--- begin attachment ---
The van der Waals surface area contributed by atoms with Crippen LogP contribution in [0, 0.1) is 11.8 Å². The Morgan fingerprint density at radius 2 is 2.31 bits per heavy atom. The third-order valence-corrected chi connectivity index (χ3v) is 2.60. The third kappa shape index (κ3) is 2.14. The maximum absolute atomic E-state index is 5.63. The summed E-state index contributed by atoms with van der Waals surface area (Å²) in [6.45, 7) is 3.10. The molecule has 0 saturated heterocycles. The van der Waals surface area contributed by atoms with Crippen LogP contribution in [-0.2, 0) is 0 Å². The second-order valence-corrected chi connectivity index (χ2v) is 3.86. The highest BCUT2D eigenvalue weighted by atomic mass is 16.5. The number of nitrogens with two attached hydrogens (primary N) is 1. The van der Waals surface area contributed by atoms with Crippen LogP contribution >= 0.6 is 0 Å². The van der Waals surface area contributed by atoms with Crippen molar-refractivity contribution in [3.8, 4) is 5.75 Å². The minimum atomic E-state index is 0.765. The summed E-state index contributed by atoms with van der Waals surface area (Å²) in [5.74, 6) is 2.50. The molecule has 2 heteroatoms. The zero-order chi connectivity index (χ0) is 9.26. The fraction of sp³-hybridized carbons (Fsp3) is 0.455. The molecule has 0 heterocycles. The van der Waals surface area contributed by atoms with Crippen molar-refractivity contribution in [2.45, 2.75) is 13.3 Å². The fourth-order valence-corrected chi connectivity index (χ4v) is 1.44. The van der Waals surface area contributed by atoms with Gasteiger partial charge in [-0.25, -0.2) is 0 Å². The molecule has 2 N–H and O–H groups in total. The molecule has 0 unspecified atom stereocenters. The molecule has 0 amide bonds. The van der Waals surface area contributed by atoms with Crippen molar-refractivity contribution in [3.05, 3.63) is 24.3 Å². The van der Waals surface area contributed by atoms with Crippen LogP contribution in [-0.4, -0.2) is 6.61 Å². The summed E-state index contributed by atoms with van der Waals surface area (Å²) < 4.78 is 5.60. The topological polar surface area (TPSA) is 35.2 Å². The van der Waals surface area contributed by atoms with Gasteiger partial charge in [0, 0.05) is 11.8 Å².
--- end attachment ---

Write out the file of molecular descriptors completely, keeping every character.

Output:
The van der Waals surface area contributed by atoms with Crippen LogP contribution in [0, 0.1) is 11.8 Å². The Morgan fingerprint density at radius 2 is 2.31 bits per heavy atom. The third-order valence-corrected chi connectivity index (χ3v) is 2.60. The third kappa shape index (κ3) is 2.14. The maximum absolute atomic E-state index is 5.63. The summed E-state index contributed by atoms with van der Waals surface area (Å²) in [6.45, 7) is 3.10. The molecule has 0 saturated heterocycles. The van der Waals surface area contributed by atoms with Crippen LogP contribution in [-0.2, 0) is 0 Å². The second-order valence-corrected chi connectivity index (χ2v) is 3.86. The highest BCUT2D eigenvalue weighted by atomic mass is 16.5. The number of nitrogens with two attached hydrogens (primary N) is 1. The van der Waals surface area contributed by atoms with Crippen LogP contribution >= 0.6 is 0 Å². The van der Waals surface area contributed by atoms with Crippen molar-refractivity contribution in [3.8, 4) is 5.75 Å². The minimum atomic E-state index is 0.765. The summed E-state index contributed by atoms with van der Waals surface area (Å²) in [5.74, 6) is 2.50. The molecule has 2 heteroatoms. The zero-order chi connectivity index (χ0) is 9.26. The fraction of sp³-hybridized carbons (Fsp3) is 0.455. The molecule has 0 heterocycles. The van der Waals surface area contributed by atoms with Crippen molar-refractivity contribution in [2.45, 2.75) is 13.3 Å². The fourth-order valence-corrected chi connectivity index (χ4v) is 1.44. The van der Waals surface area contributed by atoms with Gasteiger partial charge in [-0.25, -0.2) is 0 Å². The molecule has 2 N–H and O–H groups in total. The molecule has 0 unspecified atom stereocenters. The molecule has 0 amide bonds. The van der Waals surface area contributed by atoms with Crippen molar-refractivity contribution in [3.05, 3.63) is 24.3 Å². The van der Waals surface area contributed by atoms with Crippen LogP contribution in [-0.4, -0.2) is 6.61 Å². The summed E-state index contributed by atoms with van der Waals surface area (Å²) < 4.78 is 5.60. The topological polar surface area (TPSA) is 35.2 Å². The van der Waals surface area contributed by atoms with Gasteiger partial charge in [0, 0.05) is 11.8 Å².